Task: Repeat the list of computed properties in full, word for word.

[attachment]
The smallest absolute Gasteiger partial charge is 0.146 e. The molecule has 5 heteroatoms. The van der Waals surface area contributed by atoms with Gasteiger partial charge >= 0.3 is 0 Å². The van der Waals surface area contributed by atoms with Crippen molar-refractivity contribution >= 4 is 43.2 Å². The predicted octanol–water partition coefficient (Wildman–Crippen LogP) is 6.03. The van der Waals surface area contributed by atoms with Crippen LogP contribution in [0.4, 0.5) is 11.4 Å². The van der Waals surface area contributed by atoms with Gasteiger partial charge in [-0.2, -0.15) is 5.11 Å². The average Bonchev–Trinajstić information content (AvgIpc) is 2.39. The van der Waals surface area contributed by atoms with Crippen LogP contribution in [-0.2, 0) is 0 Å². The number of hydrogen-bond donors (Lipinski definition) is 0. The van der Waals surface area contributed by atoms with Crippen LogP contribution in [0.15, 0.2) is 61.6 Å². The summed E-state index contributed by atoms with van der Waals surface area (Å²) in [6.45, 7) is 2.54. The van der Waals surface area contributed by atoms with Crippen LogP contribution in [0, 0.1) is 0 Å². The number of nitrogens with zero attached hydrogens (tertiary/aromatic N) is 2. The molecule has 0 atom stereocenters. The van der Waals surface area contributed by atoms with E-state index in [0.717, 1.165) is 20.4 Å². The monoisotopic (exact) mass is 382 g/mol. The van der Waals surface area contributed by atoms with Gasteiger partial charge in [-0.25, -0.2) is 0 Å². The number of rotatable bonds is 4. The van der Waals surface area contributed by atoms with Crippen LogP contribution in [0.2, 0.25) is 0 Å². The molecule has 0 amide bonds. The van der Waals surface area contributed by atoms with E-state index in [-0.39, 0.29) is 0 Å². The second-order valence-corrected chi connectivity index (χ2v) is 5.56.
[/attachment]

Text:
The smallest absolute Gasteiger partial charge is 0.146 e. The molecule has 5 heteroatoms. The van der Waals surface area contributed by atoms with Gasteiger partial charge >= 0.3 is 0 Å². The van der Waals surface area contributed by atoms with Crippen molar-refractivity contribution >= 4 is 43.2 Å². The predicted octanol–water partition coefficient (Wildman–Crippen LogP) is 6.03. The van der Waals surface area contributed by atoms with Crippen LogP contribution in [0.4, 0.5) is 11.4 Å². The van der Waals surface area contributed by atoms with Gasteiger partial charge in [-0.2, -0.15) is 5.11 Å². The average Bonchev–Trinajstić information content (AvgIpc) is 2.39. The van der Waals surface area contributed by atoms with Crippen LogP contribution in [-0.2, 0) is 0 Å². The number of hydrogen-bond donors (Lipinski definition) is 0. The van der Waals surface area contributed by atoms with Crippen LogP contribution in [0.15, 0.2) is 61.6 Å². The summed E-state index contributed by atoms with van der Waals surface area (Å²) in [6.45, 7) is 2.54. The van der Waals surface area contributed by atoms with Crippen LogP contribution in [0, 0.1) is 0 Å². The number of nitrogens with zero attached hydrogens (tertiary/aromatic N) is 2. The molecule has 0 atom stereocenters. The van der Waals surface area contributed by atoms with E-state index in [0.717, 1.165) is 20.4 Å². The monoisotopic (exact) mass is 382 g/mol. The van der Waals surface area contributed by atoms with Gasteiger partial charge in [-0.25, -0.2) is 0 Å². The number of rotatable bonds is 4. The van der Waals surface area contributed by atoms with Crippen LogP contribution in [0.2, 0.25) is 0 Å². The molecule has 0 amide bonds. The van der Waals surface area contributed by atoms with E-state index in [-0.39, 0.29) is 0 Å². The second-order valence-corrected chi connectivity index (χ2v) is 5.56.